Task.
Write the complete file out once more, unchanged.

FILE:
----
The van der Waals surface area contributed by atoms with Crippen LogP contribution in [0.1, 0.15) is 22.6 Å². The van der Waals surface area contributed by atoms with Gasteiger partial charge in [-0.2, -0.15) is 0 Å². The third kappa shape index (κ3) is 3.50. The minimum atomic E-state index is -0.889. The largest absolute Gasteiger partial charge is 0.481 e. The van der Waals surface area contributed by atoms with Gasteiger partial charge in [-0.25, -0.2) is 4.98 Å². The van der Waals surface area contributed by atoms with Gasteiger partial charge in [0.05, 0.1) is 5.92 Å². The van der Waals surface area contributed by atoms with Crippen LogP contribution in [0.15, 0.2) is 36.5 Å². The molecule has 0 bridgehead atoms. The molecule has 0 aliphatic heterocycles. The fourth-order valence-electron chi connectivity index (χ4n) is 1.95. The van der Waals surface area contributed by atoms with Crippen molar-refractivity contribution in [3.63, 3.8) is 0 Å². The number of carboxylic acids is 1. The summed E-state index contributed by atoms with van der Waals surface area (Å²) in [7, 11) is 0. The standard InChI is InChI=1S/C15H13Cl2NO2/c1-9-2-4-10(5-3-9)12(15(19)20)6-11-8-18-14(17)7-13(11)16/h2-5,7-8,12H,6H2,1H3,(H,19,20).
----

The van der Waals surface area contributed by atoms with Crippen LogP contribution in [0.1, 0.15) is 22.6 Å². The van der Waals surface area contributed by atoms with Gasteiger partial charge in [-0.2, -0.15) is 0 Å². The third kappa shape index (κ3) is 3.50. The minimum atomic E-state index is -0.889. The largest absolute Gasteiger partial charge is 0.481 e. The van der Waals surface area contributed by atoms with Gasteiger partial charge in [-0.25, -0.2) is 4.98 Å². The van der Waals surface area contributed by atoms with Gasteiger partial charge in [0.05, 0.1) is 5.92 Å². The van der Waals surface area contributed by atoms with Crippen LogP contribution in [0.15, 0.2) is 36.5 Å². The molecule has 0 bridgehead atoms. The molecule has 0 aliphatic heterocycles. The fourth-order valence-electron chi connectivity index (χ4n) is 1.95. The van der Waals surface area contributed by atoms with Crippen molar-refractivity contribution in [3.63, 3.8) is 0 Å². The number of carboxylic acids is 1. The summed E-state index contributed by atoms with van der Waals surface area (Å²) in [7, 11) is 0. The standard InChI is InChI=1S/C15H13Cl2NO2/c1-9-2-4-10(5-3-9)12(15(19)20)6-11-8-18-14(17)7-13(11)16/h2-5,7-8,12H,6H2,1H3,(H,19,20).